On November 6, the US Food and Drug Administration (FDA) announced that its final guidance on Questions and Answers Regarding Mandatory Food Recalls: Guidance for Industry and FDA Staff (Mandatory Recall Guidance) is now available. The Mandatory Recall Guidance provides information on the implementation of the mandatory food recall provisions of the Food Safety Modernization Act (FSMA). The Mandatory Recall Guidance comes in the form of a Q&A on common topics about the FSMA’s mandatory recall provision.

Sonic Drive-In reached a $4.3 million settlement on October 10 with its customers over the chain’s data security breach in 2017 that exposed customer credit and debit card information at 325 Sonic Drive-In locations.[1] The attack followed a pattern familiar in the retail and restaurant context, where hackers infect the point-of-sale system with malware that copied and transmitted the information from consumers payments cards when used to make a purchase. Plaintiffs filed several class action lawsuits for violations of state consumer protection laws and data breach notification statutes, along with various common law causes of action. The lawsuits were consolidated into a multidistrict litigation proceeding in the Northern District of Ohio in early 2018.

The US Food and Drug Administration issued a draft guidance document on September 6 stating it will allow use of the colony forming units (CFUs) unit of measure in the Supplement Facts panel. The draft guidance applies to what are colloquially known as “probiotics,” or dietary supplement products that contain a live microbial dietary ingredient. Under current regulations, dietary supplement ingredients can only be quantified by weight in the Supplement Facts panel. However, the use of weight to measure live microbial dietary ingredients can be inaccurate or confusing because weight does not distinguish between live and dead microorganisms, and does not reflect the occurrence of cell death of live microorganisms over the course of a product’s shelf life.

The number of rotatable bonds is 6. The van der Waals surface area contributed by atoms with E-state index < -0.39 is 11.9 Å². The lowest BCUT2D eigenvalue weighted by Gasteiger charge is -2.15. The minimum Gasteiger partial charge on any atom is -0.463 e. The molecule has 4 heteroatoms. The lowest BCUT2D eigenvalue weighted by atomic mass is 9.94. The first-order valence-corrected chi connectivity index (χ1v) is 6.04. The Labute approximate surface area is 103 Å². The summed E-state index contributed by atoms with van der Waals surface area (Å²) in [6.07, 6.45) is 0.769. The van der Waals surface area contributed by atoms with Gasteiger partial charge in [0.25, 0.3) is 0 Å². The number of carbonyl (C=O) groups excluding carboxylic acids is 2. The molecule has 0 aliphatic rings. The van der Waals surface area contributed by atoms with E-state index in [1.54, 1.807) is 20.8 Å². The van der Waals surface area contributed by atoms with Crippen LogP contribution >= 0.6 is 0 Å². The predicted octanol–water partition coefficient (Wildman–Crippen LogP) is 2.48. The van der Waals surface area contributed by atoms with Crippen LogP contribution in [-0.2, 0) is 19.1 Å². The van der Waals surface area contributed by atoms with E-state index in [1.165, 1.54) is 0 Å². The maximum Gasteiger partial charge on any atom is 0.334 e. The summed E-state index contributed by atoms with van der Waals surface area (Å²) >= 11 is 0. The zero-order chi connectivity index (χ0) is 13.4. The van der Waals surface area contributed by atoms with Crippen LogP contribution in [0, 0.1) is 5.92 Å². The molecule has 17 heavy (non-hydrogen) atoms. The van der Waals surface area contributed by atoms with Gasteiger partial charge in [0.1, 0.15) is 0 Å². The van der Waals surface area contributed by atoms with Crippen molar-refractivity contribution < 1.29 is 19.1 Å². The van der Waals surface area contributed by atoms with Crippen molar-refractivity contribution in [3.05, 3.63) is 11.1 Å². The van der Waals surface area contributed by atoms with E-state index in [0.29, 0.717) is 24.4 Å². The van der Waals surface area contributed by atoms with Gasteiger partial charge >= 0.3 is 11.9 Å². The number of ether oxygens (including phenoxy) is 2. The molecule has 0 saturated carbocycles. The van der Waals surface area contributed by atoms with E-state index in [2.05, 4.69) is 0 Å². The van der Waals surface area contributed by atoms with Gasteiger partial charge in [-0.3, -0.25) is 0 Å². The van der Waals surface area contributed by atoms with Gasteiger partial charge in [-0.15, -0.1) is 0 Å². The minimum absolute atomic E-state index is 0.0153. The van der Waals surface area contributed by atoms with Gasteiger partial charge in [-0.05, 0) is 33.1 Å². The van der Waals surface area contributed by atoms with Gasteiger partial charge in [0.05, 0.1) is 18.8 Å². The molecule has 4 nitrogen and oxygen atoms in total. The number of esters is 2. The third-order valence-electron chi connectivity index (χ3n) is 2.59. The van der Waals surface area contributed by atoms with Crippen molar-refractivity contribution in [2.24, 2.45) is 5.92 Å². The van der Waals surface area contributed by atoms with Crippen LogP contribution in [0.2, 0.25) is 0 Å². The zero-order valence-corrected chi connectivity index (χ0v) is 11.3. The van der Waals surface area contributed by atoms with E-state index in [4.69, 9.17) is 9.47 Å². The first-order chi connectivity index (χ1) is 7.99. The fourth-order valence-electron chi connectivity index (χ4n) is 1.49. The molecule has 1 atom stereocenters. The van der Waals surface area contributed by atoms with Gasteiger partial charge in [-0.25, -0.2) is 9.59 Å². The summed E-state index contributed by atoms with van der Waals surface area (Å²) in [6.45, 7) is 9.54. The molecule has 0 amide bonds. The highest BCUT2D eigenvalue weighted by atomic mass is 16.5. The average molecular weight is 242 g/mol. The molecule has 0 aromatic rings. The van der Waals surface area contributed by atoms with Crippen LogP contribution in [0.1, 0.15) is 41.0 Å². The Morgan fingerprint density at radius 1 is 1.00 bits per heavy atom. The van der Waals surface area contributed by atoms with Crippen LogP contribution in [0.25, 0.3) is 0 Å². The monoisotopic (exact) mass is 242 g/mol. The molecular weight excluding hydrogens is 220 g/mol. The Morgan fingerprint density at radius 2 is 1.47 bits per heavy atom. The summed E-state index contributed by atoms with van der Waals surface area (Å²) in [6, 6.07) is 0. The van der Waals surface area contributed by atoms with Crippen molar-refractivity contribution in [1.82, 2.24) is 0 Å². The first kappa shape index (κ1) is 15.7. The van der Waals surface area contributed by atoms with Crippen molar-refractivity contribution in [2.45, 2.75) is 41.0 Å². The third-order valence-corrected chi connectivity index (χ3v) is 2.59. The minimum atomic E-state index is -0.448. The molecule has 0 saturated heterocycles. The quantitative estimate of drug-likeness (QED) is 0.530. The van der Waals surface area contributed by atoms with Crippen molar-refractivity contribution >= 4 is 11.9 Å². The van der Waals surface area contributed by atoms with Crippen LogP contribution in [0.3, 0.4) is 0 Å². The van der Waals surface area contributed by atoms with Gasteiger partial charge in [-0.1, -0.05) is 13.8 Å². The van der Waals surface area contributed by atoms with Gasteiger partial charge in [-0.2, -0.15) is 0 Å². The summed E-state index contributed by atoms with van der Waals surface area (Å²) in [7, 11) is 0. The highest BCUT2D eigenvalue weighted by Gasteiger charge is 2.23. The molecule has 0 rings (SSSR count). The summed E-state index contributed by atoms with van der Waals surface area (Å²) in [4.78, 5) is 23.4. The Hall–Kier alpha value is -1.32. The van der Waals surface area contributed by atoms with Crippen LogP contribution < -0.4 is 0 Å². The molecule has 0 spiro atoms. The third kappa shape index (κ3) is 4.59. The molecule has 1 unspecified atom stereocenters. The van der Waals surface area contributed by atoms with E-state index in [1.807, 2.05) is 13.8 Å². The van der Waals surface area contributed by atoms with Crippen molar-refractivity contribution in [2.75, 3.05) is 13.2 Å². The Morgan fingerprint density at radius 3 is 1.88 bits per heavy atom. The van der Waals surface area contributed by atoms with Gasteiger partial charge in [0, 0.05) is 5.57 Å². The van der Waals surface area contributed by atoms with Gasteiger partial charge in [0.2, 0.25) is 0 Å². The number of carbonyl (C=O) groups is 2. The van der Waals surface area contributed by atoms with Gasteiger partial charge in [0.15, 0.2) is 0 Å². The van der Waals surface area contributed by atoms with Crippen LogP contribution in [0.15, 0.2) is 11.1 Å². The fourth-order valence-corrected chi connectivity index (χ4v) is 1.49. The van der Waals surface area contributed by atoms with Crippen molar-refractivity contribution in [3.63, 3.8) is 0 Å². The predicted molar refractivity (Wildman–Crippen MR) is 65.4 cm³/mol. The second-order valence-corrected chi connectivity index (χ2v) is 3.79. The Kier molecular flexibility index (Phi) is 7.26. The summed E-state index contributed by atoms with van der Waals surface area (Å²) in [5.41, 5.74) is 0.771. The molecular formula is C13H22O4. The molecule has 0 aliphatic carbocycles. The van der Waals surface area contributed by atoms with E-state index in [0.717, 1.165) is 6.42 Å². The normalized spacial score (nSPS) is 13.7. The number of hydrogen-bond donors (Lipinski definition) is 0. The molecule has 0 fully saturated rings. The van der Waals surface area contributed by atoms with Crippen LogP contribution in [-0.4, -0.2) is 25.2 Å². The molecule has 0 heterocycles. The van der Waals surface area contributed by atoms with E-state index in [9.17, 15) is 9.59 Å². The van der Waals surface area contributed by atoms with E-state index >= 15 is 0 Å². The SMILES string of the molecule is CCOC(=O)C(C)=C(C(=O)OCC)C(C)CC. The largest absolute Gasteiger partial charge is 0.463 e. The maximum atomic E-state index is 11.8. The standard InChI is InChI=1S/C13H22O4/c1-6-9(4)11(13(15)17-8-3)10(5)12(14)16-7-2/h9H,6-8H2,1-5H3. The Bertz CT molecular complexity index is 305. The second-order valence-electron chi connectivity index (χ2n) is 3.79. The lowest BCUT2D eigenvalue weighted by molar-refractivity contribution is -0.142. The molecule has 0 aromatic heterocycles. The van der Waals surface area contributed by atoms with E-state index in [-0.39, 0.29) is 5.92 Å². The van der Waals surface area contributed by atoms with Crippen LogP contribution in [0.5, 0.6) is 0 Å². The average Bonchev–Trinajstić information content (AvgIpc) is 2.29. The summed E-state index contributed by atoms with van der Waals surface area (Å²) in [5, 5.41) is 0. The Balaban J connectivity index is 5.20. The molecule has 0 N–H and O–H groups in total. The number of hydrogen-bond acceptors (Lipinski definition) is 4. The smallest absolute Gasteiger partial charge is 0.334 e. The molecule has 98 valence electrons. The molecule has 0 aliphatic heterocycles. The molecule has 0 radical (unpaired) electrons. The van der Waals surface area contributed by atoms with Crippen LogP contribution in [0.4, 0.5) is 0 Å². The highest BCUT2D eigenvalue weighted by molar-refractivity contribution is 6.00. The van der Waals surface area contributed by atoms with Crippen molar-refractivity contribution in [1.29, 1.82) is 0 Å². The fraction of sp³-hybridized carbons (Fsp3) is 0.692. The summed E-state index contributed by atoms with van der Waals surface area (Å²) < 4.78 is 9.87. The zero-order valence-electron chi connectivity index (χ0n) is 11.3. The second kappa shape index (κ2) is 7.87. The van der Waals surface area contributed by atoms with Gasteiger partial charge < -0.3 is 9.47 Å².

However, CFUs describe the quantity of live microbial dietary ingredients, and can help consumers identify the amount of living microorganisms in each product and make comparisons across dietary supplement products on the basis of that information. Accordingly, while FDA considers whether to conduct rulemaking to formally change the unit of measure, it will allow use of CFUs in the Supplement Facts panel of probiotics under certain conditions. For more information on the circumstances in which CFUs may be used, as well as other information on the guidance, please read our LawFlash, FDA: Probiotic Products Can Use CFUs on Supplement Facts Panel.

In recent months, questions about the potential future marketing of what will be termed herein “cell-cultured meat” (CCM) have moved outside the confines of biotech laboratories and tech funders’ boardrooms and caught the attention of both regulators and a much broader segment within the general public. As the regulatory future of such products starts to come into focus, debates and discussions have been generated within the food industry over three interlocking issues:

  1. Jurisdiction: What federal agency should be responsible for overseeing such products?
  2. Oversight: How should such products be regulated?
  3. Labeling: How are they to be identified to the consumer?

For a more comprehensive discussion of the emerging regulatory landscape for CCM read the article by Morgan Lewis lawyers Robert Hibbert and Amaru Sanchez in Food Quality & Safety magazine.

As always, if you have any questions, please do not hesitate to contact us.